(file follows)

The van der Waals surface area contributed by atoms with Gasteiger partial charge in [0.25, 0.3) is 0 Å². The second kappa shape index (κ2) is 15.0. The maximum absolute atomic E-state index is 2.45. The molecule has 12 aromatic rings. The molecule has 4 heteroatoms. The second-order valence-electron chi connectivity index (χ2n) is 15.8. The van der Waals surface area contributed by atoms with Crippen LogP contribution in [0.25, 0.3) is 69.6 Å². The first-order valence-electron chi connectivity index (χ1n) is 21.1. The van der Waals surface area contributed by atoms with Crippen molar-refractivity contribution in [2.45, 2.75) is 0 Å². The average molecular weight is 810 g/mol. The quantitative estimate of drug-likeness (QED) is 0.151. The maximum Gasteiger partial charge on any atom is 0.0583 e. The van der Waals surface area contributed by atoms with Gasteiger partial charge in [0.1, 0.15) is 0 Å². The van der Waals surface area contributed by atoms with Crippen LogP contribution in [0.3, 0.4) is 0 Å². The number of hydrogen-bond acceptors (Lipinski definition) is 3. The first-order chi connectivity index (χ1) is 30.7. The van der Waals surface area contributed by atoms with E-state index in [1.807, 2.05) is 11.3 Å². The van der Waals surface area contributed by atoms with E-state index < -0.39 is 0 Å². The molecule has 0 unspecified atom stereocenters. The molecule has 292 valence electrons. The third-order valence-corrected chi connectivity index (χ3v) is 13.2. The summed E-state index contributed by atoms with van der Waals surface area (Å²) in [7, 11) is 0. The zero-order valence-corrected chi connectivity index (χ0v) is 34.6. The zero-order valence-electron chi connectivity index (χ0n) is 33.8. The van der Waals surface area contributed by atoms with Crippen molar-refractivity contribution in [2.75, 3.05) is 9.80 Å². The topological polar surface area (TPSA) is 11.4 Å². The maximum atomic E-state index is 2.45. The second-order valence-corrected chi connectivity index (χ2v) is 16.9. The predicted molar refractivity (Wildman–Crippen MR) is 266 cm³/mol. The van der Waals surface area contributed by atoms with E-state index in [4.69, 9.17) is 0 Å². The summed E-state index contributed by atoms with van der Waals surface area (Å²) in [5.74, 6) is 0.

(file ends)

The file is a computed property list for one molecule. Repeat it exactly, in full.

The van der Waals surface area contributed by atoms with Gasteiger partial charge in [0.25, 0.3) is 0 Å². The second kappa shape index (κ2) is 15.0. The maximum absolute atomic E-state index is 2.45. The molecule has 12 aromatic rings. The molecule has 4 heteroatoms. The second-order valence-electron chi connectivity index (χ2n) is 15.8. The van der Waals surface area contributed by atoms with Crippen LogP contribution in [0.25, 0.3) is 69.6 Å². The first-order valence-electron chi connectivity index (χ1n) is 21.1. The van der Waals surface area contributed by atoms with Crippen molar-refractivity contribution in [2.45, 2.75) is 0 Å². The average molecular weight is 810 g/mol. The quantitative estimate of drug-likeness (QED) is 0.151. The maximum Gasteiger partial charge on any atom is 0.0583 e. The van der Waals surface area contributed by atoms with Gasteiger partial charge in [0.1, 0.15) is 0 Å². The van der Waals surface area contributed by atoms with Crippen LogP contribution in [0.3, 0.4) is 0 Å². The number of hydrogen-bond acceptors (Lipinski definition) is 3. The first-order chi connectivity index (χ1) is 30.7. The van der Waals surface area contributed by atoms with E-state index in [1.807, 2.05) is 11.3 Å². The van der Waals surface area contributed by atoms with E-state index < -0.39 is 0 Å². The molecule has 0 unspecified atom stereocenters. The molecule has 292 valence electrons. The third-order valence-corrected chi connectivity index (χ3v) is 13.2. The summed E-state index contributed by atoms with van der Waals surface area (Å²) in [7, 11) is 0. The zero-order valence-corrected chi connectivity index (χ0v) is 34.6. The zero-order valence-electron chi connectivity index (χ0n) is 33.8. The van der Waals surface area contributed by atoms with Crippen molar-refractivity contribution in [2.75, 3.05) is 9.80 Å². The topological polar surface area (TPSA) is 11.4 Å². The maximum atomic E-state index is 2.45. The second-order valence-corrected chi connectivity index (χ2v) is 16.9. The predicted molar refractivity (Wildman–Crippen MR) is 266 cm³/mol. The van der Waals surface area contributed by atoms with E-state index in [4.69, 9.17) is 0 Å². The summed E-state index contributed by atoms with van der Waals surface area (Å²) in [5.74, 6) is 0.